Month: January 2016

The World of Exotica, According to Better Records

This original looking Liberty Black Label Stereo LP has White Hot Stamper WONDERFULLY EXOTIC SOUND. This copy is so super spacious and sweet it’s positively dripping with ambience. It’s EXACTLY the kind of sound you expect from Denny and his Island bandmates. It’s also quiet, about as quiet as these Liberty pressings ever get.

We played a big pile of Martin Denny records during our shootout, not having enough clean copies of any one of them to do it the way we would with rock or jazz records, and this pressing was CLEARLY the best of the bunch. Nothing else was even close. Picture yourself on a beautiful South Pacific island. Now imagine you’re in a jazz bar on the mainland. Combine the two moods into one glorious sound and you have the music of Martin Denny!

See more of our EXOTICA albums, which, as we all know, tend to be positively dripping with TUBEY MAGIC

If you can’t make a good record, don’t make any record at all

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Steely Dan – Can’t Buy A Thrill

Speakers Corner Debunked

This has to be one of the worst sounding versions ever pressed. You think the average ABC or MCA pressing is opaque, flat and lifeless, not to mention compromised at both ends of the frequency spectrum? You ain’t heard nothin’ yet!

As bad as the typical copy of this album is, the Speakers Corner Heavy Vinyl is even worse, with not a single redeeming quality to its credit. If this is what passes for an Audiophile Record these days, and it is, it’s just one more nail in the coffin for Heavy Vinyl.

But that’s not the half of it. Go to Acoustic Sounds’ website and read all the positive customer reviews — they love it! Is there any heavy vinyl pressing on the planet that a sizable contingent of audiophiles won’t say something nice about, no matter how bad it sounds? I can’t think of one.

To sum up, this record is nothing less than an affront to analog itself. I guarantee you the CD is better, if you get a good one. I own four or five and the best of them has far more musical energy than this thick, dull, opaque and boring piece of audiophile analog trash.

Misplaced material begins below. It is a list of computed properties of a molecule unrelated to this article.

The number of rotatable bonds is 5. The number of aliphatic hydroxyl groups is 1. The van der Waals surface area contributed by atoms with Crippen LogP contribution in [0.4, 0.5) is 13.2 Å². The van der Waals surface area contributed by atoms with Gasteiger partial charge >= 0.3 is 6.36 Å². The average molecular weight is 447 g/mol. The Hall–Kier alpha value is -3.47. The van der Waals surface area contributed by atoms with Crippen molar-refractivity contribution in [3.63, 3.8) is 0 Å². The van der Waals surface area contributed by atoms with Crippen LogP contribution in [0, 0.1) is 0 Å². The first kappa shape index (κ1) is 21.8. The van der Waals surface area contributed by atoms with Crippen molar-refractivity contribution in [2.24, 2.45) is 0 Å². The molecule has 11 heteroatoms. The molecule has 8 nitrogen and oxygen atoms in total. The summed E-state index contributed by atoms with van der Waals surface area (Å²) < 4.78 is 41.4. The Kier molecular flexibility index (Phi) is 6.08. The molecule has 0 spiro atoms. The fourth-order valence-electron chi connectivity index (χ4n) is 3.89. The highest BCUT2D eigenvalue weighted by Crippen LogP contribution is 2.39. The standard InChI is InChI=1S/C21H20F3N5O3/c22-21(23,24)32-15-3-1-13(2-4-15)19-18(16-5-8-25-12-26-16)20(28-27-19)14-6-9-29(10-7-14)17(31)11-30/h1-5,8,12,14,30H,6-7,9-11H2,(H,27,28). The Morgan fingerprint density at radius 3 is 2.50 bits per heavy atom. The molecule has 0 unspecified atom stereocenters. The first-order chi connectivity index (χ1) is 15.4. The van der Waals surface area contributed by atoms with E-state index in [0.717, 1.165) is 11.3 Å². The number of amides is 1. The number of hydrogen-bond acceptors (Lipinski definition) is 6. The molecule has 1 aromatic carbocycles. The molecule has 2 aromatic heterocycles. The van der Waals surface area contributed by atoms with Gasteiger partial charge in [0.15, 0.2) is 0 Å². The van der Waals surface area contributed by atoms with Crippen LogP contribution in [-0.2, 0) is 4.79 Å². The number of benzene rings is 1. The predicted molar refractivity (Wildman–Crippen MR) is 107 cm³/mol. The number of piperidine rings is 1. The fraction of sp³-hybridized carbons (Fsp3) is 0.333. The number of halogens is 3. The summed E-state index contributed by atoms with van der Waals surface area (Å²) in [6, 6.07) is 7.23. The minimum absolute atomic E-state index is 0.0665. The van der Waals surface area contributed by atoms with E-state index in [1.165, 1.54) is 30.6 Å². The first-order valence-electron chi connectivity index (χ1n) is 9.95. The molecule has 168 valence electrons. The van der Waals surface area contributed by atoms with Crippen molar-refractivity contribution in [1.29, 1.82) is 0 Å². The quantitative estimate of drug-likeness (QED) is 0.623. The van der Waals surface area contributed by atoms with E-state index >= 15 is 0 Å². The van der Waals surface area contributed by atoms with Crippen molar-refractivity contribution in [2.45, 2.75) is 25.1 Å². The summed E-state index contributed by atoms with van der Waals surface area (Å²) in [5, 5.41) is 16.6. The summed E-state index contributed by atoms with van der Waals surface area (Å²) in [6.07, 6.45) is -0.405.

It was probably made from a digital copy of the master, or more likely a digital copy of an analog dub of the master — three generations, that’s sure what it sounds like — but that’s no excuse.

If you can’t make a good record, don’t make any record at all. Shelve the project. The audiophile vinyl world is drowning in bad sounding pressings; we don’t need any more thank you very much.

Christopher Cross – What to Listen For

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Another in our series of Home Audio Exercises with advice on What to Listen For (WTLF) as you critically evaluate your copy of the album.

There’s one test on side two that few copies do well on. The mostly instrumental section in the middle of Ride Like the Wind has a huge chorus singing in a wonderfully reverberant studio. Only the most transparent, most distortion-free copies let you clearly hear all their voices bouncing off the walls.

Take any two copies and listen for just this one effect and you will soon see that no two copies reproduce the reverberations identically, and many barely reproduce it at all.

Overall